Upon hearing that David Cronenberg was tackling Bruce Wagner's screenplay for Maps to the Stars as his next project, the excitement level for the film skyrocketed. We’ve appreciated Cronenberg’s unique cinematic style of storytelling for decades and to think he was going to point his jaded lens at Hollywood, well… where do we sign up?
Then we saw it. It’s a Cronenberg movie -- that is for sure. And yet, it is still very much a Hollywood-centric movie that has more shades of The Player and other mainstream fare than anything Cronenberg’s done since A History of Violence.
Sure, Maps to the Stars reunites the director with his Cosmopolis star Robert Pattinson. But this film is the Julianne Moore show.
Moore plays Havana Segrand, an actress who has had a pretty solid career, but has fallen on tough times and is finding it impossible to escape her famous actress mother’s shadow. What better way to run right into that issue than by starring in the remake of the movie that made her mom a household name?
If it sounds twisted, it is… and that is pure Cronenberg.
Making matters even more meta-interesting is the arrival of Mia Wasikowska’s Agatha. She somehow connected with Carrie Fisher (the Star Wars: The Force Awakens star plays herself) over Twitter and Fisher gets her a job as Segrand’s assistant. Agatha and Havana’s mother actually (quite oddly) share something in common. They were both burned by fire. Agatha survived her inferno and that horror is what took Segrand’s mum.
There are layers of Hollywood insider dramatic drive that will still resonate for those audiences who don’t live here in La-La land. Maps to the Stars is like an off the rails Sunset Boulevard, which already was a bit on the cuckoo side!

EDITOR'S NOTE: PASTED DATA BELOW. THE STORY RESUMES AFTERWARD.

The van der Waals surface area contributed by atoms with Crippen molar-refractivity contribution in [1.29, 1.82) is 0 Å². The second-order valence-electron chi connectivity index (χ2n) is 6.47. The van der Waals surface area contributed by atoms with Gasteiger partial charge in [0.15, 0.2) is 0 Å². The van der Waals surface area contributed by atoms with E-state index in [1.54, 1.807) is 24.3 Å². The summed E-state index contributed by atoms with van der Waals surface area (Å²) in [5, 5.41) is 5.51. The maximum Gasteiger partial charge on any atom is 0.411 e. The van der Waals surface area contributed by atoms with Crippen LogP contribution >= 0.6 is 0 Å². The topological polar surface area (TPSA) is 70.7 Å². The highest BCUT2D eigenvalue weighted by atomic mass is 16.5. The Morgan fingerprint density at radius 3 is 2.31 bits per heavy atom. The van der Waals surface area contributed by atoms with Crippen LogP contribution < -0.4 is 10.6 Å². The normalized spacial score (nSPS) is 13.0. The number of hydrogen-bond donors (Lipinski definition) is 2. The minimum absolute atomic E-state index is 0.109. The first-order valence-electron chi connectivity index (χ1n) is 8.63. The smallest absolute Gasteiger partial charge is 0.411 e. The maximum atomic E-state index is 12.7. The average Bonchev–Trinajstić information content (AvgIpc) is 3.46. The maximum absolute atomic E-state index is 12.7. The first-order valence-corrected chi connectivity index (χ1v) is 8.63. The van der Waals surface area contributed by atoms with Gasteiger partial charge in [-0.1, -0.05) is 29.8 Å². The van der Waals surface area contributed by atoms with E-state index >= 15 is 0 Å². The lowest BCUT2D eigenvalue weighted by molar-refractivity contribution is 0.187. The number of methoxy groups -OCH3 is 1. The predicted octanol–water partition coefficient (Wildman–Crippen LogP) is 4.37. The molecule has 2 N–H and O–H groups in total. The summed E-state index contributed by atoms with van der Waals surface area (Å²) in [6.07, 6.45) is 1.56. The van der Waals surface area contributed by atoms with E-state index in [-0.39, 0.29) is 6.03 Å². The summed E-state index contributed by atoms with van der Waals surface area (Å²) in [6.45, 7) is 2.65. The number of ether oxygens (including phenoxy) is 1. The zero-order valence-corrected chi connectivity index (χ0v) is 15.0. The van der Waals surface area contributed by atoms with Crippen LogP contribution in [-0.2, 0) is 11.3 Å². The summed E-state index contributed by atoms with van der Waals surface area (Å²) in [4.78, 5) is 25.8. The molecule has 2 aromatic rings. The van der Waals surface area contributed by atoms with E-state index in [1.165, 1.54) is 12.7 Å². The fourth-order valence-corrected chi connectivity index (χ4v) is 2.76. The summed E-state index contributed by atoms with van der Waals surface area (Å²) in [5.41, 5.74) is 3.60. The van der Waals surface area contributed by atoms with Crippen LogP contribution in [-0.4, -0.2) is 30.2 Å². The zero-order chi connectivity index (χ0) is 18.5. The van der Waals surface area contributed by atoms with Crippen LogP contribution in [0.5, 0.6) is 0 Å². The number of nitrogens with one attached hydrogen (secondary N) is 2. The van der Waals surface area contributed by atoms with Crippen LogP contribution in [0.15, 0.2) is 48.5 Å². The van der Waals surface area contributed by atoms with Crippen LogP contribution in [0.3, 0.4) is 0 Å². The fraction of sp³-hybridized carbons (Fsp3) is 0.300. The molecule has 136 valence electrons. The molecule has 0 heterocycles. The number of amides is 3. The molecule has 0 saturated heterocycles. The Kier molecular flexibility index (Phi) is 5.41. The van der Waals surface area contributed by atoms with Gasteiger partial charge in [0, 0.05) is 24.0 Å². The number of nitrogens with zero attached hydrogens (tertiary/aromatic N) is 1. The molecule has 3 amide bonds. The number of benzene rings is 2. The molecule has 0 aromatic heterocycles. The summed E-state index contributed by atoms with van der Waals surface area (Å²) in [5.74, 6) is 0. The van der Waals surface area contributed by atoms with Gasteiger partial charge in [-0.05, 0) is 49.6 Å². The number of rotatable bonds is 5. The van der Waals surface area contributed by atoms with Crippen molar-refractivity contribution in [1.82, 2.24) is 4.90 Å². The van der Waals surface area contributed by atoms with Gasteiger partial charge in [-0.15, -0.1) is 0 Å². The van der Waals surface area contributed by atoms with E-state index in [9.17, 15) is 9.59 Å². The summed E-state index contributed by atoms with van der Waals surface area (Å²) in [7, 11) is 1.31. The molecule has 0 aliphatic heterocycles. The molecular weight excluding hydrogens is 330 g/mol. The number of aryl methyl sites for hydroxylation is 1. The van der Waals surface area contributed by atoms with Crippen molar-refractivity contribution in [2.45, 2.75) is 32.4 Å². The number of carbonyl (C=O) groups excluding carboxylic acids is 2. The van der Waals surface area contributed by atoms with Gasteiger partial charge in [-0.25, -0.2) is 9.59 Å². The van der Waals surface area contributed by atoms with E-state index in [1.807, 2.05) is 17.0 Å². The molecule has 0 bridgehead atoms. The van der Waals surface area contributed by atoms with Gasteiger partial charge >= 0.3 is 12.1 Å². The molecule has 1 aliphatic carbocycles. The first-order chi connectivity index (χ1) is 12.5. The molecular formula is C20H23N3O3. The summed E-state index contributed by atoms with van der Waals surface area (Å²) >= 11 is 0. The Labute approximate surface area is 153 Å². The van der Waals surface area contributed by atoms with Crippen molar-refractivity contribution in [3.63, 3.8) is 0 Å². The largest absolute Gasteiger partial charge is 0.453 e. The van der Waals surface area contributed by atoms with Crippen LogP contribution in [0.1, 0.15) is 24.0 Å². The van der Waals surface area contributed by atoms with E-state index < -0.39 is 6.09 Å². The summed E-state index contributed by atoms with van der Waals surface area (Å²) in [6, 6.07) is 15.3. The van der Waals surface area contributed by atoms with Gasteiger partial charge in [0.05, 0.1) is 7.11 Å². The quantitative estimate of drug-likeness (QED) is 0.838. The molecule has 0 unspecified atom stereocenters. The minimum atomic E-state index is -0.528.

John Cusack plays a guru/massage/life therapist to the stars who coaches Segrand in life issues and he’s pretty solid. Also quite good in the most charming of ways is Pattinson as the limo driver who strikes up a relationship with Agatha that will drive Segrand right up to and against the edge of sanity.
Moore astounds (again). She finds new levels of power in this portrayal that could easily have her considered for next year's Oscar. It's about as complicated a characterization as she's done, and yes, that is saying something.
Why Cronenberg is so perfect for this tale is that as mad as the world appears that we the viewer are occupying for two hours, it all seems completely normal in a film of his! And that is just one reason why we truly recommend this piece. Maps to the Stars is not for everyone, but if you enjoy the director’s work, then his latest will certainly entertain and have you looking at Tinseltown much differently than before.
What is also so fascinating, our Maps to the Stars review has to point out, is that it's a story about Hollywood and movie-making that honestly just circles the drain on that world, and never really goes in.
That is exactly where all of these characters should be found.